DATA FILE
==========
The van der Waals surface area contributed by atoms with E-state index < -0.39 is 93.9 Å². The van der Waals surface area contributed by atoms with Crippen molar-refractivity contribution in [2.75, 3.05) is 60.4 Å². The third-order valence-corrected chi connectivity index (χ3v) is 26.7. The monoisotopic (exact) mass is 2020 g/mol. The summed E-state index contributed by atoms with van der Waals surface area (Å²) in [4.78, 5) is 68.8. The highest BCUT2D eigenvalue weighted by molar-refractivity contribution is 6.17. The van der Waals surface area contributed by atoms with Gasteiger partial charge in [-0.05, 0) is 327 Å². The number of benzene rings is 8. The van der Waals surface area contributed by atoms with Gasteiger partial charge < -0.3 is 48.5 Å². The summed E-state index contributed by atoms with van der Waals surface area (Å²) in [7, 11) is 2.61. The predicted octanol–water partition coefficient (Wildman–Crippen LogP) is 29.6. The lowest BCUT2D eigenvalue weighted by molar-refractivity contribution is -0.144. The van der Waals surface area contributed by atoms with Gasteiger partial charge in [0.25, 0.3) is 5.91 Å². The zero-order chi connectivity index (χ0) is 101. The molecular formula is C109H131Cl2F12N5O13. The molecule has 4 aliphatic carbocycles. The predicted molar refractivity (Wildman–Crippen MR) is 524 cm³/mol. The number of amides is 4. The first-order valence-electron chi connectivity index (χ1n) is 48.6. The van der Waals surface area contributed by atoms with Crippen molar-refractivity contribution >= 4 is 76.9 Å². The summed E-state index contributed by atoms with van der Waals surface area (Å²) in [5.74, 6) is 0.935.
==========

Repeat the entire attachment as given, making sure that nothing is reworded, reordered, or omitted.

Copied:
The van der Waals surface area contributed by atoms with E-state index < -0.39 is 93.9 Å². The van der Waals surface area contributed by atoms with Crippen molar-refractivity contribution in [2.75, 3.05) is 60.4 Å². The third-order valence-corrected chi connectivity index (χ3v) is 26.7. The monoisotopic (exact) mass is 2020 g/mol. The summed E-state index contributed by atoms with van der Waals surface area (Å²) in [4.78, 5) is 68.8. The highest BCUT2D eigenvalue weighted by molar-refractivity contribution is 6.17. The van der Waals surface area contributed by atoms with Gasteiger partial charge in [-0.05, 0) is 327 Å². The number of benzene rings is 8. The van der Waals surface area contributed by atoms with Gasteiger partial charge < -0.3 is 48.5 Å². The summed E-state index contributed by atoms with van der Waals surface area (Å²) in [7, 11) is 2.61. The predicted octanol–water partition coefficient (Wildman–Crippen LogP) is 29.6. The lowest BCUT2D eigenvalue weighted by molar-refractivity contribution is -0.144. The van der Waals surface area contributed by atoms with Gasteiger partial charge in [0.25, 0.3) is 5.91 Å². The zero-order chi connectivity index (χ0) is 101. The molecular formula is C109H131Cl2F12N5O13. The molecule has 4 aliphatic carbocycles. The predicted molar refractivity (Wildman–Crippen MR) is 524 cm³/mol. The number of amides is 4. The first-order valence-electron chi connectivity index (χ1n) is 48.6. The van der Waals surface area contributed by atoms with Crippen molar-refractivity contribution >= 4 is 76.9 Å². The summed E-state index contributed by atoms with van der Waals surface area (Å²) in [5.74, 6) is 0.935.